Some call Jun Honey Culture the ‘champagne of kombucha’ due to its slightly sweeter more exotic qualities.
Jun taste like a raw honey mead with a sour note – fizzy sweet with a tangy back taste.

Jun Honey Culture
Jun Honey Culture use Raw Honey

Kombucha is made by the fermentation of raw sugar and brewed black tea by a symbiotic culture of bacteria and yeast –
also known as a SCOBY.  It likes warm, humid climates and takes an average of 5 to 14 days to ferment –
once the fermentation process starts

Jun, on the other hand, is a fermentation of raw honey and brewed green or white tea also by a SCOBY.  However, since Jun
was widely brewed and cultivated in the colder Tibetan regions, it may take longer to ferment and reproduce a new JUN culture if the climate is cold.  It likes slightly cooler temperatures and seems to have as shorter brewing cycle, 3 to 7 days,
to complete the fermentation process if temperature are higher, around 65 to 70 deg F.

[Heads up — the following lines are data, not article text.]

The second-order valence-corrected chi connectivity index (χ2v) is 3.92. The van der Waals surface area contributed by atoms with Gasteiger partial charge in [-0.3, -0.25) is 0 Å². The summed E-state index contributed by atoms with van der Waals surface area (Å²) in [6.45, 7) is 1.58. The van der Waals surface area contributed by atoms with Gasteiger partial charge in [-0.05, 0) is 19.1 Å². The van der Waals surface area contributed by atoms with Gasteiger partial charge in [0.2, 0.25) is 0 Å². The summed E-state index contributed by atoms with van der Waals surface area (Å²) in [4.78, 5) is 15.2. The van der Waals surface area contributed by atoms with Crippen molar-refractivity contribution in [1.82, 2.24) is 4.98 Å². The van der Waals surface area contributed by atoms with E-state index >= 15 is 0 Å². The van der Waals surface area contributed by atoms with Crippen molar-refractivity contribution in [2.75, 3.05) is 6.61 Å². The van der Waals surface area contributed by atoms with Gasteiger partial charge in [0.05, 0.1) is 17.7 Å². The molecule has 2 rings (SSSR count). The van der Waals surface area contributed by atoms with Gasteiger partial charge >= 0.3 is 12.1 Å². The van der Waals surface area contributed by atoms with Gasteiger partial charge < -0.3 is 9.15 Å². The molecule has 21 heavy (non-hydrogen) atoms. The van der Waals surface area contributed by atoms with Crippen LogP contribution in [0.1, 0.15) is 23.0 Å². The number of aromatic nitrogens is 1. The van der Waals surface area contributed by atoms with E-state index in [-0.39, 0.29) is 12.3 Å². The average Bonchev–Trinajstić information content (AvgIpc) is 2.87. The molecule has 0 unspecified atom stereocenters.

Jun, is known to some as the ‘champagne of kombucha’, it is like a honey mead when finished brewing   The fact remains that this is still a relatively unknown quantity with a deep mystery and reverence surrounding it.  The oral tradition of Jun goes back several millennia and it is thought that, Lau Tsu, himself gave an heirloom culture to the monks of Bon in Tibet.

Our JUN culture was brought back from Northern China/Tibet within the last few months and is a new strain that we now carry.  The price is higher over kombucha starter, due to the cost of ingredients (raw honey) and the rarity of the strain.  You will maintain the Jun culture strain (oc-0978JUN) on a food source of raw or pasteurized honey and good quality green or white tea.  Darker black teas are not recommened.

Buy your Jun honey starter culture today and start making this new honey beverage that is x2 as good as kombucha tea!

Next posting we’ll talk about the Russian Red Rose kombucha strain (oc-0643RRR)
Talk to everyone again soon.  Until Then…Happy Culturing!

Kombucha Tip For the Week 10/16/2013

kombucha tea cultureKombucha Tip For the Week… As requested again… Kombucha Tea Fast Brew Method V02:
Our fast brew method can save a bit of time and the tea/sugar solution is ready to inoculate with the kombucha cultures and start tea.